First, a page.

A new study finds that stroke survivors can improve their balance by practicing the Chinese martial art of tai chi, lessening the risk of a serious fall. Tai chi consists of constant coordinated movement of the head, torso and limbs requiring concentration and balance control.
The study looked at 136 participants in Hong Kong who had suffered a stroke more than six months earlier. Participants were randomly assigned to a tai chi group or to a control group that practiced breathing, stretching and other exercises that involved sitting, walking, memorizing and reasoning.
Participants in the tai chi group were trained in small groups by physical therapists in a weekly class, then practiced at home three days a week for one hour. All participants were then tested for their ability to maintain balance while shifting weight, leaning in different directions, and standing on moving surfaces to simulate a crowded bus. In these tests the tai chi group out-performed the control exercise group, showing significant improvement in just six weeks.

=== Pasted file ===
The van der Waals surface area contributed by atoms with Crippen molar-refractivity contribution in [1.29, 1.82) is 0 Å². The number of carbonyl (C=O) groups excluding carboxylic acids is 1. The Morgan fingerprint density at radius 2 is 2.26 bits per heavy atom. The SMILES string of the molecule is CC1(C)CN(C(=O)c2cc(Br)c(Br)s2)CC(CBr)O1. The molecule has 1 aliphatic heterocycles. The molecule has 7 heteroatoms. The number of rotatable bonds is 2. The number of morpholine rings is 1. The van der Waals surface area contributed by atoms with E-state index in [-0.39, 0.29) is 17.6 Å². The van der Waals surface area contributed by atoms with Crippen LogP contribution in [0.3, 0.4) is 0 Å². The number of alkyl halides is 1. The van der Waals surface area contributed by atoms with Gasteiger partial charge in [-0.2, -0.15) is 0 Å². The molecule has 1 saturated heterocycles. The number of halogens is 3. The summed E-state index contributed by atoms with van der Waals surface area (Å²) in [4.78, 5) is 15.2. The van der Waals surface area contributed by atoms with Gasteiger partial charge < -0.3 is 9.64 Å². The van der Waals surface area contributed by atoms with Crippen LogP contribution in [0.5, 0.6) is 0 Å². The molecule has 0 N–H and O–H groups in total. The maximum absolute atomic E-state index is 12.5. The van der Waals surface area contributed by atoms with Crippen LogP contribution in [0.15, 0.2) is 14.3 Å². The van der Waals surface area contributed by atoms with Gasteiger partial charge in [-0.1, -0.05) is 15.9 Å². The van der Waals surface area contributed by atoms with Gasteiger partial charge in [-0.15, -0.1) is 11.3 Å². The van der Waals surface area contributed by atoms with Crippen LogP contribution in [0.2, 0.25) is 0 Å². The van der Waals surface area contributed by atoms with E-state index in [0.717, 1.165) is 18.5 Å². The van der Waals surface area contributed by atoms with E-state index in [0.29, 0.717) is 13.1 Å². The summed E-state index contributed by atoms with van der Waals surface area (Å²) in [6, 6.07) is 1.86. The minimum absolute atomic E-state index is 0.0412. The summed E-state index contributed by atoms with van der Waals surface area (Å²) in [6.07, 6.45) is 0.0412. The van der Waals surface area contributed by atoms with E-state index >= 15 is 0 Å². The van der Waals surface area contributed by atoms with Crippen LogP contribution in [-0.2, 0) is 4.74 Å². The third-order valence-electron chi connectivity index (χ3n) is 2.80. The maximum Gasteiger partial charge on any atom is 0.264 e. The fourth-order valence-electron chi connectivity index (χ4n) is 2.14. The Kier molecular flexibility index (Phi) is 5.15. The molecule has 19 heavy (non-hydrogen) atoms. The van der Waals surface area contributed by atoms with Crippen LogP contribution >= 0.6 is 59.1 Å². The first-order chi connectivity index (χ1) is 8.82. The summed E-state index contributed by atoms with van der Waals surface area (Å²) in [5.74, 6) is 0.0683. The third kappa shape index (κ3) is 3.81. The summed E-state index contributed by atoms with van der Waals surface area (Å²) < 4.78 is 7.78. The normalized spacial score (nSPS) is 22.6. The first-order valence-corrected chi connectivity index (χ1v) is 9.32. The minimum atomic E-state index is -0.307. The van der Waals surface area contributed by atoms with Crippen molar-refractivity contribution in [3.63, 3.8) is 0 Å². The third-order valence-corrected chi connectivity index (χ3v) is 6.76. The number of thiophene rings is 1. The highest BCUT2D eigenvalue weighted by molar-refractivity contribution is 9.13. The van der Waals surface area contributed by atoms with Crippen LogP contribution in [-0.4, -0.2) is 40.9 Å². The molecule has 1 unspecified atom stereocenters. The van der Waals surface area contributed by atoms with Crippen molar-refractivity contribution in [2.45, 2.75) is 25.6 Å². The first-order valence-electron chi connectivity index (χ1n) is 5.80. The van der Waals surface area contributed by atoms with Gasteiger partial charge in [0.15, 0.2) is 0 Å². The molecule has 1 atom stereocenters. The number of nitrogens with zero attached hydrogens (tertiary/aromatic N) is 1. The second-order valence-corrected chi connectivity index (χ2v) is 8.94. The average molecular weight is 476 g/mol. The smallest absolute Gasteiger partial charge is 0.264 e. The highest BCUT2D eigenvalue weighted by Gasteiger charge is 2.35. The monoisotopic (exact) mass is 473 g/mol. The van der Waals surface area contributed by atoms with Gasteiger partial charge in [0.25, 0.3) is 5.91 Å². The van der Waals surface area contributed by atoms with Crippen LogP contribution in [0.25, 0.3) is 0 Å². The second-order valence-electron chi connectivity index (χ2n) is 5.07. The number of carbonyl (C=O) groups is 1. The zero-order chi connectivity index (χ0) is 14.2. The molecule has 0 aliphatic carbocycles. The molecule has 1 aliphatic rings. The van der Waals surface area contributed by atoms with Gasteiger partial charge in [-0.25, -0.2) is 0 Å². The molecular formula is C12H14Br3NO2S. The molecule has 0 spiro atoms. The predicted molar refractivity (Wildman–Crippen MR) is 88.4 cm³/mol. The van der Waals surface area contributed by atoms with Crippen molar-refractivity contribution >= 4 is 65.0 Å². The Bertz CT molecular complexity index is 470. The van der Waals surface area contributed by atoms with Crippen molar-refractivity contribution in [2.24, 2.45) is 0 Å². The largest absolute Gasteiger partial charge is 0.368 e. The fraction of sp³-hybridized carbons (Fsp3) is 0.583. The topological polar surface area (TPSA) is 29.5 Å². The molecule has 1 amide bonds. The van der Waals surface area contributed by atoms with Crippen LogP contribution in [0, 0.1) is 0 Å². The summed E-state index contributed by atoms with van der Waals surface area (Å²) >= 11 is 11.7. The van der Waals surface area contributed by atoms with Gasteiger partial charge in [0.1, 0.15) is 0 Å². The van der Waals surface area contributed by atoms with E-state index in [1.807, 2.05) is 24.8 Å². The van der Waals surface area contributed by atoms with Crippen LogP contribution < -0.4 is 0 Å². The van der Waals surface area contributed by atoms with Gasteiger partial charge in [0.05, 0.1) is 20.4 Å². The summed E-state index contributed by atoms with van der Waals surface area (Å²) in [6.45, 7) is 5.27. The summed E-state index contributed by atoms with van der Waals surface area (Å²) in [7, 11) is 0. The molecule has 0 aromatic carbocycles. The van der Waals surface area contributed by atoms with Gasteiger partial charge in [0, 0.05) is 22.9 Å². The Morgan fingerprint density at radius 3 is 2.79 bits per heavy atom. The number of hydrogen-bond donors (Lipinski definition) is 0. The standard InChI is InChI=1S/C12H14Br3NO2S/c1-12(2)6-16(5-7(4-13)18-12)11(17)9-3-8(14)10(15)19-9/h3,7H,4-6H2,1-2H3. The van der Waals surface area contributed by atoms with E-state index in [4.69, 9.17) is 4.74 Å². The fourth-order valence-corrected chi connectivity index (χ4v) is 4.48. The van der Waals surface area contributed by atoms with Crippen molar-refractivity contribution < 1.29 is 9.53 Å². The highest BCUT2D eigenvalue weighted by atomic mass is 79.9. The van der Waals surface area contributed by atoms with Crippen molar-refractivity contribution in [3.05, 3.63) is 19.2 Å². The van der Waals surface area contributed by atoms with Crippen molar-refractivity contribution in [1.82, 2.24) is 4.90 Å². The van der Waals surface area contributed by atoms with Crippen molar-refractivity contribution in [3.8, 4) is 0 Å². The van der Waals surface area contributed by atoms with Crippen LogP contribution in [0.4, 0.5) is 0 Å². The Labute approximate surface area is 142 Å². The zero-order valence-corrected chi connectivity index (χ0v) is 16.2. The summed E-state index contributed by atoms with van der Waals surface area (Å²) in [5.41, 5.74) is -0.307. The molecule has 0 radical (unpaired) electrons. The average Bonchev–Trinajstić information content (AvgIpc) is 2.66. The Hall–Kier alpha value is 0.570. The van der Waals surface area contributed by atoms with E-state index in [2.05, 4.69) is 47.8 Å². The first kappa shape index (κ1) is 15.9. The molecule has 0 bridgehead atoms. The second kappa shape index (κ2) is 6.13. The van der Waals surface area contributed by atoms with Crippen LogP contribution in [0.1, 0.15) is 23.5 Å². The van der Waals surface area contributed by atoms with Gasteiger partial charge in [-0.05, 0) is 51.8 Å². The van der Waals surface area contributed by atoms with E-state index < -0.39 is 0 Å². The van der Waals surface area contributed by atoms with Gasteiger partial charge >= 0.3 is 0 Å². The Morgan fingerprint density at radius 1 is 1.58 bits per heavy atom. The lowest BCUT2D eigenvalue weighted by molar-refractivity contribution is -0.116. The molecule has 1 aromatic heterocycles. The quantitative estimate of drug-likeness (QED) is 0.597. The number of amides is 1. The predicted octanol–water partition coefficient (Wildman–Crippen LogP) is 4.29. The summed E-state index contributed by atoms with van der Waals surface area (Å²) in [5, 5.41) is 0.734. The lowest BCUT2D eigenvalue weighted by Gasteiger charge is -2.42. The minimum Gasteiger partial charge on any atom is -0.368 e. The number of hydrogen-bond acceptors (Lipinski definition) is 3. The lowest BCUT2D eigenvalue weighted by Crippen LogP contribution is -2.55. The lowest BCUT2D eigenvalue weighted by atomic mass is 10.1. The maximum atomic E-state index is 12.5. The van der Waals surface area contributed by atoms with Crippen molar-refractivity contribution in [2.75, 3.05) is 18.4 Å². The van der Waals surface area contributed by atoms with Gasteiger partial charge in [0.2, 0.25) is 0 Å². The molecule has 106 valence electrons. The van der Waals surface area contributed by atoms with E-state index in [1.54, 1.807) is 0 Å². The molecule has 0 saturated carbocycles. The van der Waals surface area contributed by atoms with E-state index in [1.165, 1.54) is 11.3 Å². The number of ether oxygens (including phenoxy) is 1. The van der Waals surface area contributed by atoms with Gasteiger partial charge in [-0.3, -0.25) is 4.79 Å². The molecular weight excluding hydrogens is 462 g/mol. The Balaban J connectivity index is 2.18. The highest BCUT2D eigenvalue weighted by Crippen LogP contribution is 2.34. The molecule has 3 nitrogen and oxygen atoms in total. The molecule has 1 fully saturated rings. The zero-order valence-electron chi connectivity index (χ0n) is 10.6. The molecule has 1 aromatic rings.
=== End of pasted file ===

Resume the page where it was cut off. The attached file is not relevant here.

Christina Hui-Chan, professor and head of physical therapy at University of Illinois at Chicago, promotes tai chi as a way to improve balance and minimize falls among healthy elderly subjects. She reports that the benefits of tai chi also include improved strength and cardio fitness. In addition, group classes provide a healthy social gathering for isolated seniors at a fraction the cost of physiotherapy or personal training.
SOURCE: Stroke Survivors Improve Balance With Tai Chi,
ScienceDaily, Mar. 24, 2009, http://www.sciencedaily.com/releases/2009/03/090323110458.htm